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Dracaena cinnabari

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A photo by Alain Christophe.

A p
hoto by Boris "Puk" Vrskovy, Slovakia.

A young plant in Copenhagen Botanical Garden.

Jung but adult plant.

The morning mist contributes with quite some water.

The water which is not absorbed by the leaves is found
 underneath the natural umbrella, for the roots to absorb.

Here, in the morning mist.

The really smooth leaves.

Author: Isaac Bayley Balfour, 1882
Origin:  Socotra; Yemen
Soil:  Grit
Water:  Minimum - Medium
Sun:  Maximum
Thickness:  80 Centimetres
Height:  9 Meters
Flower:  White - Yellow
Propagate:  Seeds/Cuttings
Names:  Socotra Dragon Tree, Inside-Out Umbrella Tree
Synonyms:  Draco cinnabari, Kuntze

This charismatic member of the Dracaenaceae  family was described by Isaac Bayley Balfour in 1882. It is only found on the Yemen island; Socotra. It grows among rocks and limestone, receiving little water and lots of sun. Depending on the environment, it will eventually reach three to nine meters with a stem up to 80 centimetres in diameter. The flowers are white to yellow, and besides from seeds, I guess it will be possible to make cuttings. I just made them by tissue-culture.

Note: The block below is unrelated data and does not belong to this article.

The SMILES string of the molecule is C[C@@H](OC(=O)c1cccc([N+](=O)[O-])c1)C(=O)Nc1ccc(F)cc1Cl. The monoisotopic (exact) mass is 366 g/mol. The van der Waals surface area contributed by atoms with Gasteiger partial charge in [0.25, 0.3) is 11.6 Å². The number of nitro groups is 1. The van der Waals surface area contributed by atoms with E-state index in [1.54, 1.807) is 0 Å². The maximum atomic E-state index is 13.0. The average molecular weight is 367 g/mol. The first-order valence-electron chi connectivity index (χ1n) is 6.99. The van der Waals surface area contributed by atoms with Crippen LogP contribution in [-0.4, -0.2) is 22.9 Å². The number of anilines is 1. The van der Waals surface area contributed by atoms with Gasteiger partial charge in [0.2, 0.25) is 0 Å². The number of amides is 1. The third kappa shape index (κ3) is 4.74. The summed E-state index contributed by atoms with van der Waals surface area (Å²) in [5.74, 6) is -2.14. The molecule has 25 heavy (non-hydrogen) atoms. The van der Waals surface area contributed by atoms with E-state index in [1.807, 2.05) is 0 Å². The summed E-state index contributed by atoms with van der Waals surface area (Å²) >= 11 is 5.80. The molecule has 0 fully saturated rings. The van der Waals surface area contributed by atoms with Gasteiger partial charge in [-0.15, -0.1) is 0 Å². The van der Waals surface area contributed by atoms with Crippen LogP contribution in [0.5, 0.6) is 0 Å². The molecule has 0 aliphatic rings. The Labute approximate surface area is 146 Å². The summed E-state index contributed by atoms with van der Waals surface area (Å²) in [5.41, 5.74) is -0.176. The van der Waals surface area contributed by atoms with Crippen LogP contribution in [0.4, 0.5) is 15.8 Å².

The larger plants survives without much water, but to grow, they will need some, just like the seedlings, which is depending on quite some water.

The genera name from Latin; drago; a female dragon. The species name means 'cinnabar-red' for the colour of the sap.

*Accordantly to the latest taxonomic system; APG IV 2016, Dracaenaceae is now part of the Asparagaceae.

Growing in bare limestone in some places.

The rarely seen flowers.

Found in huge groups along with Adenium socotranum.

The really smooth leaves.